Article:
On the other hand the overpressure prevents the gas from entering the rear oil accumulating chamber of the cylinder, while the whole small quantity of closing oil entering the front chamber is conveyed to a semiautomatic discharge. Hence there is a clean separation between the closing oil and the gas to be sealed.
The invention will be now explained hereinafter with reference to the accompanying drawings showing a preferred realization given as a non-limitative example since technique and constructive variations may be always made without departing from the range of the present invention.
BRIEF DESCRIPTION OF THE DRAWINGS FIG. I shows schematically a sectional view of a circuit for sealing with closing oil the centrifugal blowers according to the prior art;
FIG. 2 shows schematically a sectional view of another circuit for sealing with closing oil the centrifugal blowers according to the prior art too;
FIG. 3. shows schematically a sectional view of the circuit for sealing with closing oil the centrifugal blowers by making use of the accumulating and controlling device according to the present invention;
FIG. 4 shows an enlarged longitudinal section of the end part of the plunger rod of the device according to the present invention.
DETAILED DESCRIPTION OF A PREFERRED EMBODIMENT Referring now to FIG. 3, numeral [5 indicates an oil seal for a rotor 16 ofa high pressure working centrifugal blower l7.
Feeding pumps l8 (two pumps in parallel) send closing oil from a source (not shown) into the middle zone 19 of seal through a check valve 20 and a duct 2|. The closing oil pumped by feeding pumps I8 is also sent. through duct 22, into the rear chamber 23 of a high pressure. metallic cylinder 24 having the twofold function. Cylinder 24 acts as an accumulator of the closing oil and maintains the pressure ofoil at a slightly higher value as compared to the pressure of the gas to be sealed in chamber 25 of the blower. Rear chamber 23 of cylinder 24, which constitutes the oil accumulator. is separated by a plunger 26 from the front chamber 27 of cylinder 24. Front chamber 27 in turn is in fluid communications with chamber 25 through a duct 28. The pressures of the gas and of the closing oil will act and compensate each other hence against the front and the rear faces respectively of plunger 26. Since. however. a rod 30 is fixed to the rear face 29 of plunger 26. the effective area whereon the pressure P0 of the closing oil acts will be given by the difference between the area Sp of the plunger cross section and the area Sr! of the cross section of said rod. i.e. by (Sp-Sit). while the effective area whereon the pressure P of the gas to be sealed acts will be given by the area Sp of the plunger cross sectionv Now. at the equilibrium the condition P0 (Sp-Sd) Pg Sp has to happen. the pressure P0 of the closing oil will be always higher than the pressure Pg of the gas to be sealed independent of the level at which cylinder 24 will be located relative to seal [5 (cylinder and seal may be located also at the same level) and the overpressure will be proportional to area Sd of rod 30.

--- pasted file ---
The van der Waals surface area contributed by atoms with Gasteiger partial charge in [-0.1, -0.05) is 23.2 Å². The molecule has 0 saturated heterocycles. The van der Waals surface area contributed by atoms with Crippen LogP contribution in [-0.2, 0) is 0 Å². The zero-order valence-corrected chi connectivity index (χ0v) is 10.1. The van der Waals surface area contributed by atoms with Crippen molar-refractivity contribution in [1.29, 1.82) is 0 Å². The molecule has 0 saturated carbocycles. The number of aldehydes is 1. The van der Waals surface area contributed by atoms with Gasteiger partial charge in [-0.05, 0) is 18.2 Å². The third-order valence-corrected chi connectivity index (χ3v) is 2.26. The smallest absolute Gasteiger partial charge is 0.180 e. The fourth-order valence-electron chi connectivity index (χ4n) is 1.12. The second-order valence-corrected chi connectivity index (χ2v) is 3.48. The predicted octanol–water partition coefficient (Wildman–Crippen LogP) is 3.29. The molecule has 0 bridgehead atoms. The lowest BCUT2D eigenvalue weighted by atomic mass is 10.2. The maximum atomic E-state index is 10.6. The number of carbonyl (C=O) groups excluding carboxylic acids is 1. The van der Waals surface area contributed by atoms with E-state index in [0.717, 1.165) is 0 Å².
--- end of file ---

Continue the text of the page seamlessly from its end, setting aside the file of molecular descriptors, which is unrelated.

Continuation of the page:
From the foregoing it will be understood that a particular overpressure value of the oil relative to the gas may be produced and preserved by way the area Sr! of rod 30 of plunger 26. The overpressure keeps the gas separated from the closing oil by preventing the gas from flowing into the rear chamber 23, while the small leaks of the closing oil from chamber 23 into the front chamber 27 containing the gas are conveyed through a duct 31 to a semiautomatic discharger 32 together with the small leaks of the closing oil from the seal. i.e.
with the closing oil which flows from seal [5 into chamber 25 of the blower. The oil from chamber 25 is con veyed to discharger 32 through the duct 33.
Furthermore rod 30 of plunger 26 extends outwardly from cylinder 24 through an annular port 34 which acts as an outlet for the excess oil. To this end rod 30 includes at its free end (see specifically FIG. 4) longitudinal grooves 35 tapering toward the outside of the cylinder so that there is a gradual increase of the opening of said outlet and hence of the quantity of the discharged oil when plunger 26 moves towards the front face of cylinder 24 (to the left). When cylinder 24 is located at the same level of seal 15, the device 24 acts also as a regulator of the oil pressure since plunger 26 stops in a position which gives rise to a discharge of oil. Corresponding to the seal requirements. In fact. an increase or decrease in the quantity of pumped oil relative seal oil requirements causes a shifting of plunger 26 to the left or to the right. respectively. and consequently a greater opening or closing of the said outlet. On the other hand. in the case of a breakage of the feeding pumps 18. since oil is not pumped into chamber 23. plunger 26 shifts to the right. The outlet is consequently closed and all the closing oil contained into rear chamber 23 is supplied to seal l5 during the time required for stopping the blower.